On Thu, 20 Aug 2009, James Hester wrote:

> To first address Herbert's comments below:  A PDB mmCIF file does
> contain a lot of mmCIF data items, so I would argue that calling it an
> 'mmCIF' file is reasonable. The PDB additionally include many 'pdbx'
> items which have no meaning outside the PDB, but which enable them to
> freely convert between the database and a CIF file.  I might add in
> passing that this relational database <-> CIF interconvertibility is a
> rather remarkable attribute of the CIF standard, and we should
> recognise the PDB for the work that they have put into realising this.
> It is not correct to state that the 'pdbx' tags are being proposed as
> de-facto standards.  If I include 'anbf' tags in powder diffraction
> CIF file and call the result a 'pdCIF' file, am I proposing these as
> defacto pdCIF standards?  I think not.  I am simply stating that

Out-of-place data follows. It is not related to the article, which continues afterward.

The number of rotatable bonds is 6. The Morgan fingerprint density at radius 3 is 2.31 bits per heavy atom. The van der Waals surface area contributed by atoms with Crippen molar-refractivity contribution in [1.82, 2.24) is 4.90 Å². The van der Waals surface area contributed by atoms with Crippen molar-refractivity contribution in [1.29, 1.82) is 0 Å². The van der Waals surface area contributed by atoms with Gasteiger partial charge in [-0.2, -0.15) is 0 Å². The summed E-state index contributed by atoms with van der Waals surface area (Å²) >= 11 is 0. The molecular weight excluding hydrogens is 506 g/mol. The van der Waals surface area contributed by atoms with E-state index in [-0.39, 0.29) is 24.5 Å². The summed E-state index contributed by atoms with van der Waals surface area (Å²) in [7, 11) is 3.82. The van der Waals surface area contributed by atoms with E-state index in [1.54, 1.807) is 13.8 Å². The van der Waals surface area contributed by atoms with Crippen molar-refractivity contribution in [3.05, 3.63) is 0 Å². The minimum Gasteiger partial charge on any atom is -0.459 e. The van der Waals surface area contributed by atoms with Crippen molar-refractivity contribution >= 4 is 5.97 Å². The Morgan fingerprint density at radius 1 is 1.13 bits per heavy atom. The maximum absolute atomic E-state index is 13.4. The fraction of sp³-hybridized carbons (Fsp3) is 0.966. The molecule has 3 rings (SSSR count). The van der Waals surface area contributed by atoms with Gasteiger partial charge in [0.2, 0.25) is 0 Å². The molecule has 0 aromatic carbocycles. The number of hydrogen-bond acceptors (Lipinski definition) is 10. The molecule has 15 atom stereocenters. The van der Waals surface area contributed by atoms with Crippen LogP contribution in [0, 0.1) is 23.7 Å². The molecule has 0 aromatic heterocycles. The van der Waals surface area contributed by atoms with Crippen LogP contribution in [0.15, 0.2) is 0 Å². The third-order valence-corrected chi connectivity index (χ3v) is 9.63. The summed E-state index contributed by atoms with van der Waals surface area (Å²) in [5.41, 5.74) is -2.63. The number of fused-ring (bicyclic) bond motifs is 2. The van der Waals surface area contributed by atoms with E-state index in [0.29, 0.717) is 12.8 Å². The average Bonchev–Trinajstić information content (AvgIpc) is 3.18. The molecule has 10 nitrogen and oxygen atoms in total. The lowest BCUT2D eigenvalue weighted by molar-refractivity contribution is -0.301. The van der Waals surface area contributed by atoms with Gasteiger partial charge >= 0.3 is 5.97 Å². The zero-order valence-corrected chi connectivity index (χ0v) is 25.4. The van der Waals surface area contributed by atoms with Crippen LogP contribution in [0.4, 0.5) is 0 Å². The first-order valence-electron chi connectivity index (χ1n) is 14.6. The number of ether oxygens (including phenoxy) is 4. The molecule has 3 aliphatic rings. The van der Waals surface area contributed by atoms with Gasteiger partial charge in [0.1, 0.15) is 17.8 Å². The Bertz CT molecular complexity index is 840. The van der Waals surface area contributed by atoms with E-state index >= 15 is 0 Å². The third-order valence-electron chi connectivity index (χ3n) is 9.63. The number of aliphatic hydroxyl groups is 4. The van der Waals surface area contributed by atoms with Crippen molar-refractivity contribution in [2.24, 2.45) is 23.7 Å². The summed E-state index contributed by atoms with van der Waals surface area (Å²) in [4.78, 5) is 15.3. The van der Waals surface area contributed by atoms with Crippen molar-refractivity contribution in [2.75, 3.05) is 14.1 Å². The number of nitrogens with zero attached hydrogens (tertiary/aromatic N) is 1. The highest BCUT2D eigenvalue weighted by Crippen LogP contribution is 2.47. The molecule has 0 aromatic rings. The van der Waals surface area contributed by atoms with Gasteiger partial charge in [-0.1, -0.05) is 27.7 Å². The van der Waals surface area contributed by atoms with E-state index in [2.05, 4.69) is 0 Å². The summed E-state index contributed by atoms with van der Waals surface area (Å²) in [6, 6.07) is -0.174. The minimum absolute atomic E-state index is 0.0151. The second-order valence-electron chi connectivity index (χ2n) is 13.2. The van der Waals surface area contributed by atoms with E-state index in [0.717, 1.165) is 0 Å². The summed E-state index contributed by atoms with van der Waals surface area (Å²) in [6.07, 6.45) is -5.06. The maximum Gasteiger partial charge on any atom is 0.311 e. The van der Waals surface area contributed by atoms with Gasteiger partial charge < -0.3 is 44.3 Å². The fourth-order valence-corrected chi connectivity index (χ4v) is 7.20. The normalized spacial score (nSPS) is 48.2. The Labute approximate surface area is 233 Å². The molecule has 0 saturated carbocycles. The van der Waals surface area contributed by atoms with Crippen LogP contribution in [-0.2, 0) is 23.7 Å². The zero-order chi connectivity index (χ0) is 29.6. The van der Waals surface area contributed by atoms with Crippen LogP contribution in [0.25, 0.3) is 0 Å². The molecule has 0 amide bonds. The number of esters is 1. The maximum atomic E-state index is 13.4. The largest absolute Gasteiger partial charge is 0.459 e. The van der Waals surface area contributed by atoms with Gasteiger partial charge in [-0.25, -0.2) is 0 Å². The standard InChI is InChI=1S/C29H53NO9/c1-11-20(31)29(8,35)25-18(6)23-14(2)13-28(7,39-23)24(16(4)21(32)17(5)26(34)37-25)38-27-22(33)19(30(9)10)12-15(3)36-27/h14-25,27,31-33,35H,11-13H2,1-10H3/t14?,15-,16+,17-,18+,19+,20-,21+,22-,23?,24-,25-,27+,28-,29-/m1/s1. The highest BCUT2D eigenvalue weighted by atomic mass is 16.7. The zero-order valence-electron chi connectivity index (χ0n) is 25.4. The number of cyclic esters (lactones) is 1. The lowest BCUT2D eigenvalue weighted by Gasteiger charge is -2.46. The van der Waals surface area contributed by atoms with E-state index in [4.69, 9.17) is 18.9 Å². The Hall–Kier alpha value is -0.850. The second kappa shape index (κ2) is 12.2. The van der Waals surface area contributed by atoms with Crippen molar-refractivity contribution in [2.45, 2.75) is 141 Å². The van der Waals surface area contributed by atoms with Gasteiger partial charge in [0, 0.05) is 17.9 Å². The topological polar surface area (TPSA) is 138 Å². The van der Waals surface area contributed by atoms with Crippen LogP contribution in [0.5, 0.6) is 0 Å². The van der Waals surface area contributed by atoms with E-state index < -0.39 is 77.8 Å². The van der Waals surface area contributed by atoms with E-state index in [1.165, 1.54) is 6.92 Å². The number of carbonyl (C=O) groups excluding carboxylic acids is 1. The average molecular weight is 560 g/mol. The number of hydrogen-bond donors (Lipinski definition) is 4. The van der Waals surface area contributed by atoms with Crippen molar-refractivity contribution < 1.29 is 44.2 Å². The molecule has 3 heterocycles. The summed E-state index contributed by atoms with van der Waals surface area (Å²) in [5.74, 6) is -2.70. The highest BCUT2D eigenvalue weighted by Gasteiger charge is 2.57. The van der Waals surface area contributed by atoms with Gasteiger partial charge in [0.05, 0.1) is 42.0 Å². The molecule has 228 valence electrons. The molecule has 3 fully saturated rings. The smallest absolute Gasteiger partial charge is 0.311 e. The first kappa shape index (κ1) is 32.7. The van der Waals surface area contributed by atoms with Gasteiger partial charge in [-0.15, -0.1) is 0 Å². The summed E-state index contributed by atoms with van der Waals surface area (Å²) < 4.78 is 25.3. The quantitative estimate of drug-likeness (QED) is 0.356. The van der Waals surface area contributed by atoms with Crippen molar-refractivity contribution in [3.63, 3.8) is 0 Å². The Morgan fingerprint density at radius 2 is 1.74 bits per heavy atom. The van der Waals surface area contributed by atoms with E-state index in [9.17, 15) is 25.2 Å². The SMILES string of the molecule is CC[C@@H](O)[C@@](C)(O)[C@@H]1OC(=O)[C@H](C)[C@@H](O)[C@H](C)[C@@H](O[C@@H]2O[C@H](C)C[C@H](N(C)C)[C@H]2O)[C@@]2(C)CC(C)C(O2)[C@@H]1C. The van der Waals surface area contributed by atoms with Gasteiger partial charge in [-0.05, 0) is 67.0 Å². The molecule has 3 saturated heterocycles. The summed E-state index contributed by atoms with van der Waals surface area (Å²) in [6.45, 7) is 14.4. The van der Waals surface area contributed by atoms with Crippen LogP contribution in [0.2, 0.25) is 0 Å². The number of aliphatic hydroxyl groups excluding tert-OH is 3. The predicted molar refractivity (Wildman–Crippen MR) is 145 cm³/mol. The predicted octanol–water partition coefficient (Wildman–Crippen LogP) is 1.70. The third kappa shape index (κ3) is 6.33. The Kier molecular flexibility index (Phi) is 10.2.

> software that works with pdCIF (eg CMPR) will be able to process this
> file.
> On the other hand, it is clear that there are plenty of pdbx dataitems
> of relevance to the macromolecular community, and work on bringing
> these into the mmCIF dictionary would be welcome.  I would certainly
> support reactivation of the mmCIF DMG and tasking it with updating
> mmCIF.  What do other members think?
> Best wishes,
> James.
> On Thu, Aug 20, 2009 at 10:53 AM, Herbert J.
> Bernstein<yaya@bernstein-plus-sons.com> wrote:
>> Dear Colleagues,
>> James has written:
>>> My understanding is that imgCIF and mmCIF are within the purvey of
>>> COMCIFS, but we have no responsibility for pdbx and so this procedure
>>> would not apply to it.
>>  I am unable to see any justification for exclusion of pdbx, when that,
>> rather than mmCIF, is what the PDB uses for its crystallographic
>> macromolecular file releases, and even calls those pdbx files mmCIF files.
>>  For example, when I display the "mmCIF" file for 4ins, I get a file
>> that contains the following pdbx items:
>> _audit_conform.dict_name       mmcif_pdbx.dic
>> _audit_conform.dict_version    1.0670
>> _audit_conform.dict_location
>> http://mmcif.pdb.org/dictionaries/ascii/mmcif_pdbx.dic
>> #
>> _pdbx_database_PDB_obs_spr.id               SPRSDE
>> _pdbx_database_PDB_obs_spr.date             1990-04-15
>> _pdbx_database_PDB_obs_spr.pdb_id           4INS